to a western Lakunle. Lakunle had several differences with the traditions and culture Sidi used to know. Meanwhile Baroka still adopted the traditional style to woo her. One of the bases for the arguments between Lakunle and Sidi is the payment of bride price, which Lakunle considers outdated and ridiculous. Infarct, Lakunles western ways such as eating with a fork and wearing knickers and socks have made him the laughing stock of the village, it was strange in the village after all. Lakunle constantly waylays Sidi and attempts to impress her with his knowledge of white-men and big cities. Sidi is unmoved by such entreaties. She remains unimpressed and is as conservative as she was brought up to be. When Lakunle attempts showing love and interest of affection by trying to help her carry her pail of water, she ridicules him for continuously acting as the village fool, she carries the mentality that women should do such domestic works. She does not care whether the women in big cities walk arm in arm beside their men, or that Lakunle would give her an opportunity at such a life. She tells him bluntly that if he wants to marry her he should work hard and pay her bride price. She even considers his job as a teacher a loafers lot and wonders aloud why he cannot harvest big yams like other men. She is not averse to Lakunles intentions, but insists he must pay her 'bride price' to maintain her reputation. Lakunle however as a modernist, has been to Lagos and is filled with modern ideas, and consequently he is reluctant to fall in line with what he sees as an archaic tradition. Lakunle condemns the bride price as an insult to womanhood, construed as paying certain money in exchange for a Nightingale. To Sidi Lakunle is just too lazy to raise enough money for her bride price. To Barokas side, a photographer had visited the village sometime earlier and taken photographs of the people. He returns to deliver a copy of the magazine in which the photographs appear. Photographs of Sidi have pride of place, on the cover and centrespread, while Baroka has only a small corner inside. Sidi realizes the power of her beauty, placing her above even the leader of her people. In a relevant development, a conflict of interest showed up when a road was to be constructed in the village. Lakunle was of the opinion that the construction should have some modern touches, designing a pattern from his modern experience. However, Baroka had his way in the construction affair at the end of the tunnel. Tradition, as represented by Baroka won there against the western idea advocated by Lakunle.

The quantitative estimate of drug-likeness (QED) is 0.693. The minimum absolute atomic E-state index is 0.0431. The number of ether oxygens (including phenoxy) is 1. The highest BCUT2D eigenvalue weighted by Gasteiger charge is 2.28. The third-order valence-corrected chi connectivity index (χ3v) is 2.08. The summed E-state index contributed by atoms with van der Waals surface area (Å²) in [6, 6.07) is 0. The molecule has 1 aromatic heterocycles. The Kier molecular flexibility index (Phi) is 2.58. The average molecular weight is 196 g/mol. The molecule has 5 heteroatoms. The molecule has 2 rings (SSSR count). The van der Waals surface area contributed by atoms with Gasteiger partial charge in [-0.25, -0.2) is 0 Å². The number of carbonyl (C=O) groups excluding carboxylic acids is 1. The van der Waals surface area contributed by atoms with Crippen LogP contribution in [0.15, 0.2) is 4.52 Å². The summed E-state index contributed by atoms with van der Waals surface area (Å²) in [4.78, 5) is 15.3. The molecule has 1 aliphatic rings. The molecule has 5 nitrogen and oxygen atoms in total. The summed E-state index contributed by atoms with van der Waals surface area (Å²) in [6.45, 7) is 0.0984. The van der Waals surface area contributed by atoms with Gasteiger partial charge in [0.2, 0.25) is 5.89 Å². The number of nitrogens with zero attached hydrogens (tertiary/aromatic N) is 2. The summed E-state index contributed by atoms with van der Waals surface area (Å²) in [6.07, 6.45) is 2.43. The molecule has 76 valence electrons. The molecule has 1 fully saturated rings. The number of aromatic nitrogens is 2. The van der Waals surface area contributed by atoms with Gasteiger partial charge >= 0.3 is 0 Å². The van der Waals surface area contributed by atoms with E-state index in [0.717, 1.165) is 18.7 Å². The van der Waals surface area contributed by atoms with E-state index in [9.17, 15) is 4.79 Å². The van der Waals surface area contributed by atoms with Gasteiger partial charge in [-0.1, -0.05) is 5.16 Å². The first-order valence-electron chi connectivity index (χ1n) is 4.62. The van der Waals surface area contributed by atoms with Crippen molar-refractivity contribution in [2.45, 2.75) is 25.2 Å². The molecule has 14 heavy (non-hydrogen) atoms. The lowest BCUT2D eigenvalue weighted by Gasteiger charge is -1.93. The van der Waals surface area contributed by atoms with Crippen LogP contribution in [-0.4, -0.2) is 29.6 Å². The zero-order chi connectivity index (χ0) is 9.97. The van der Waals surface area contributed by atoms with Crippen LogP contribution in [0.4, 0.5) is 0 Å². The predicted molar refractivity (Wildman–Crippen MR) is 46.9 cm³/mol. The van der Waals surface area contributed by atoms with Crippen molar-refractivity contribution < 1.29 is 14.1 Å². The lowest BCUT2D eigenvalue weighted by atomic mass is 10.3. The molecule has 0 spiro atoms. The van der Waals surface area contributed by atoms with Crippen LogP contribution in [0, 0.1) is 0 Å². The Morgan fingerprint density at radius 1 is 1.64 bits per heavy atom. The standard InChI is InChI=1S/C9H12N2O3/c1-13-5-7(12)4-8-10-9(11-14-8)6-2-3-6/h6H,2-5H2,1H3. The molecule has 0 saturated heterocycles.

VISION ACHIEVERS FORUM PROUDLY VISIONITES: *Motivations*Empowerments*Tutorials*Youths/Students affairs** Join Free : www.forum.visionitesmagazine.com